In the second grade, Hada told a classmate about Jesus, and his teacher overheard him.
The offense landed him in the principal’s office. The principal told him to hold out his hand and press his fingertips together, took a rubber hose, and struck his young pupil’s hands.
Twenty times the hose whipped through the air and struck the tips of Hada’s fingers.
Then the principal made him hold out his other hand. Another 20 swings.
“My hands were bleeding,” Hada says. “I couldn’t write or do anything with my hands for a week. Nobody cared when my parents complained. The communists protected each other.”
Every day, taunts from the other children. Every day, harsh words from his teachers.
“In my child’s mind, I prayed for God to give me friends,” Hada says. “I would ask ‘God, where are you?’”
Once again, his parents’ unwavering faith bolstered his.
“They made me understand that God is the only God, and we have to serve him,” Hada says. “We knew in our heart that one day everything would end – the persecution.”
The “one day” was Dec. 17, 1989.
By the late ’80s, Romania had plunged into poverty and uncertainty. Hada’s older brothers stood in line for hours, and sometimes days, just to buy bread. The only item the stores had on their shelves was laundry detergent.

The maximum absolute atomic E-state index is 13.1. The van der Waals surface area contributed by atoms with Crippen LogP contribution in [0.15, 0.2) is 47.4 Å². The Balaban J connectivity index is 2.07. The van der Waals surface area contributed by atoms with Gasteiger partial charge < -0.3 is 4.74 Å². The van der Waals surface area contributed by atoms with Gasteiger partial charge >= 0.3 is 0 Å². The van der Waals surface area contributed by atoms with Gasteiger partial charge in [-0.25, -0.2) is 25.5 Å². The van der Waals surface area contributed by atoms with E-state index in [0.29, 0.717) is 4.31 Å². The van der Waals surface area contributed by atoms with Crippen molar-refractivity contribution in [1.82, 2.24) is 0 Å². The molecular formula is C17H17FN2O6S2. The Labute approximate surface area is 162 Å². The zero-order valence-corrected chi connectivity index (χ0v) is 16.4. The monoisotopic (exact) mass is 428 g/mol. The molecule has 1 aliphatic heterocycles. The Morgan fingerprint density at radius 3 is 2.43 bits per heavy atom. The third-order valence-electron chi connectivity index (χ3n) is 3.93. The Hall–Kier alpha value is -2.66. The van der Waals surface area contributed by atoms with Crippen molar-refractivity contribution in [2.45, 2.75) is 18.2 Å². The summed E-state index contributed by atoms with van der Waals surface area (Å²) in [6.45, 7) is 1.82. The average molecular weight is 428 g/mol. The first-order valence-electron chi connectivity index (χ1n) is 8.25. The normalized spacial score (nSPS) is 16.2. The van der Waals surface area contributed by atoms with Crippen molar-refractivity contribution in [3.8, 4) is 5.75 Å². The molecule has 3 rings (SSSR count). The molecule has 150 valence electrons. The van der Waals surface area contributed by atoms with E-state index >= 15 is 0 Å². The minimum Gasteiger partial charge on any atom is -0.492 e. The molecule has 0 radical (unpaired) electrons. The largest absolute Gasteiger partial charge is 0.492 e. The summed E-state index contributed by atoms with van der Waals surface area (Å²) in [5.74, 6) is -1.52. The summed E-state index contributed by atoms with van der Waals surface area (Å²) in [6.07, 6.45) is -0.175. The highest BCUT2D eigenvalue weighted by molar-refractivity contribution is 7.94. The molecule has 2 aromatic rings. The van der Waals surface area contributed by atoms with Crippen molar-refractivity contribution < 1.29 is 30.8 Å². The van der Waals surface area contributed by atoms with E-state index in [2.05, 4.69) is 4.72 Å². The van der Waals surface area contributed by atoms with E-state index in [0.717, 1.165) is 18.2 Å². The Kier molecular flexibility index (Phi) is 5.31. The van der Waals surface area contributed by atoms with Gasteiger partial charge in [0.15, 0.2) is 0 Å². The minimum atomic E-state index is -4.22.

Romanian citizens were slowly rising up against their ruler, Nicolae Ceausescu, whose grandiose spending sprees had bankrupted the country. By 1989, each person could legally purchase 10 eggs per month, one loaf of bread per day and a small amount of meat.
“The people got really, really angry,” Hada says.
Ceausescu’s government became more and more restrictive, extending censorship, bugging phones and hiring nearly 30 percent of the population as informants.
Riots broke out in western Romania on Dec. 17, 1989, and soldiers killed more than 100 protestors. In spite of the violence, the uprising caught fire and spread throughout the country. Ceausescu tried to flee, but the Romanians captured him and executed him on Dec. 25.